No one in the loop–including, almost surely, the man himself–was sure he would really do it. On March 31, 1968, Lyndon B. Johnson was scheduled to address the nation about the Vietnam War at 9 p.m. He had drafted a short section for the end of the speech announcing that he would not seek re-election in November. The President had talked about it with family and a few advisers, but the circle of trust was small after more than four years of tumult and war.
He couldn’t have put it more plainly. On April 13, 1965, in the midst of a congressional debate over the proposed 25th Amendment to the Constitution dealing with presidential succession and incapacity, the chairman of the House Judiciary Committee, Representative Emanuel Celler of New York, dispensed with high-minded legal arguments. They were there, Celler said, to figure out what might be done if the unthinkable–a deranged American President with nuclear weapons–became thinkable.
Considering the source, it was a startling claim. A longtime lieutenant of TIME and LIFE founder Henry Luce, journalist Richard Clurman found himself chatting one day in the late 1960s with Leonard Bernstein, the legendary composer and conductor of the New York Philharmonic. "Elvis Presley," Bernstein said, "is the greatest cultural force in the 20th century." Taken aback, Clurman, who recounted the exchange to the writer David Halberstam, offered an alternative.
Muck Rack makes it simple to find people, tweets, or articles that mention any name, keyword, company, hashtag etc. We've compiled this guide to help you make the most of your search.
Selecting a term
Start searching tweets, articles from media outlets, articles mentioned in tweets, journalists'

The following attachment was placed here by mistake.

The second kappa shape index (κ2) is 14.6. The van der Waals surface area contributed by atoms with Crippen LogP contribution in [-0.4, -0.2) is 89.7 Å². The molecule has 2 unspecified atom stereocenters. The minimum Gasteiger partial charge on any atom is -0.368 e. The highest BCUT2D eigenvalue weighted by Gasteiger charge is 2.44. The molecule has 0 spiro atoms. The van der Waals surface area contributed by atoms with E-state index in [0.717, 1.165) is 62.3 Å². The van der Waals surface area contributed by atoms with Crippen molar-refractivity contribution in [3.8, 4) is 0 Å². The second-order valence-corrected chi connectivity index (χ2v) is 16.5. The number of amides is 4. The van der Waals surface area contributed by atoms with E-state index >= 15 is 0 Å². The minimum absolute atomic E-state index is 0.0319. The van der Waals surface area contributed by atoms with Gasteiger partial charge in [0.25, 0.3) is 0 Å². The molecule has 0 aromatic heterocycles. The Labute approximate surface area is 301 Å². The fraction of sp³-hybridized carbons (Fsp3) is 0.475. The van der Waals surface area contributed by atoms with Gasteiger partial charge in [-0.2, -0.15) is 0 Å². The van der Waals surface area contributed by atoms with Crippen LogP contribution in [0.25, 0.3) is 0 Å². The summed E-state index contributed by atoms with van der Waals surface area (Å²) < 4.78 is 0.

names, titles and bios with some suggested searches:
Companies or Topics (e.g. iPhone, Microsoft)
Phrases (e.g. "cloud computing") — use quotes to keep the terms together
Twitter handles (e.g. @username) — returns those who have mentioned or replied to
Names (e.g. "David Pogue")
Hashtags (e.g. #sxsw, #london2012)
Bio details (e.g. vegan, Olympics, father)
Muck Rack's Advanced Search allows for many boolean operators.
Find results that mention multiple specified terms, use AND or
+. For example, ensure each result contains both Elon Musk and Mark Zuckerberg by
searching Musk AND Zuckerberg or Musk + Zuckerberg.
Use the operators OR or , to broaden your search when you'd like either of
multiple terms to appear in results. (This is the default behavior of our search when no operators
are used). For example, results will contain either cake or cookie by searching cake OR cookie or cake,cookie
Use NOT or - to subtract results from your search. For
example, searching Disney will yield results about the Walt Disney Company as well as Walt Disney
World Resort. To exclude mentions of Disney World, search for Disney -World or Disney
When using one of these operators with a phrase, enclose it in quotation marks. For example, you can
find results about smartphones excluding Apple's iPhone 4S by searching smartphone -"iPhone
Exact case matching or punctuation
If you're searching for a brand name or keyword that relies on specific punctuation marks or capitalization, you can
find results that match your exact query by adding matchcase: before the keyword you're searching for, like matchcase:E*TRADE .
Use parentheses to separate multiple
boolean phrases. For example, to find journalists talking about having fun in Disney World or
Disneyland, search for ("disney world" OR disneyland) AND fun.
An asterisk can be used to search for any variation of a root word truncated by the asterisk. For example, searching for admin* will return results for administrator, administration, administer, administered, etc.
A near operator is an AND operator where you can control the distance between the words. You can vary the distance the near operation uses by adding a forward slash and number (between 0-99) such as strawberries NEAR/10 "whipped cream", which means the strawberries must exist within 10 words of "whipped cream".